Falk H, Ericson S, Hugoson A. The effects of periodontal treatment on mucous membrane thickening in the maxillary sinus. J Clin Periodontol 1986;13:217-22.  Back to cited text no. 4
Murphy E, Merrill RL. Non-odontogenic toothache. J Ir Dent Assoc 2001;47:46-58.  Back to cited text no. 5
Rafetto L. Clinical examination of the maxillary sinus. Oral Maxillofac Surg Clin North Am 1999;11:35-44.  Back to cited text no. 6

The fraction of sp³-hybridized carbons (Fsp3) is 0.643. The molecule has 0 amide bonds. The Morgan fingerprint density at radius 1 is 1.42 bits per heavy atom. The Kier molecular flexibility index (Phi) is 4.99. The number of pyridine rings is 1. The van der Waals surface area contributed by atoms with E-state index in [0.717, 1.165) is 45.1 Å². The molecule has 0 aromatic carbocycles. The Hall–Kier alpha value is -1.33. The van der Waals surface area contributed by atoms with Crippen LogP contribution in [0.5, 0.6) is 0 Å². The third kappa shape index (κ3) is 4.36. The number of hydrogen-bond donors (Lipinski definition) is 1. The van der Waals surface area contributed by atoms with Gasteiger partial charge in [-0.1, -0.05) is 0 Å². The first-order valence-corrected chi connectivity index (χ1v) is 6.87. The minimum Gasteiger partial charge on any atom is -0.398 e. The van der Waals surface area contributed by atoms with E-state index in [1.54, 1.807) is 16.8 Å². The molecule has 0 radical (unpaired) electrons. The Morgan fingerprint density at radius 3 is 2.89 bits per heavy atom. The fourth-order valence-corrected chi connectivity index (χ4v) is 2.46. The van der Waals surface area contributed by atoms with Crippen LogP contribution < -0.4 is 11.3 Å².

Kretzschmar DP, Kretzschmar JL. Rhinosinusitis: Review from a dental perspective. Oral Surg Oral Med Oral Pathol Oral Radiol Endod 2003;96:128-35.  Back to cited text no. 7
Balasubramanium R, Turner L, Fischer D, Klasser G, Okeson J. Non-odontogenic toothache revisited. Open J Stomatol 2011;1:92-102.  Back to cited text no. 8
Kwon PH, Laskin DM. Clinician's Manual of Oral and Maxillofacial Surgery. 3rd ed. London: Quintessence Books; 2001. p. 432.  Back to cited text no. 9


  [Table 1], [Table 2], [Table 3]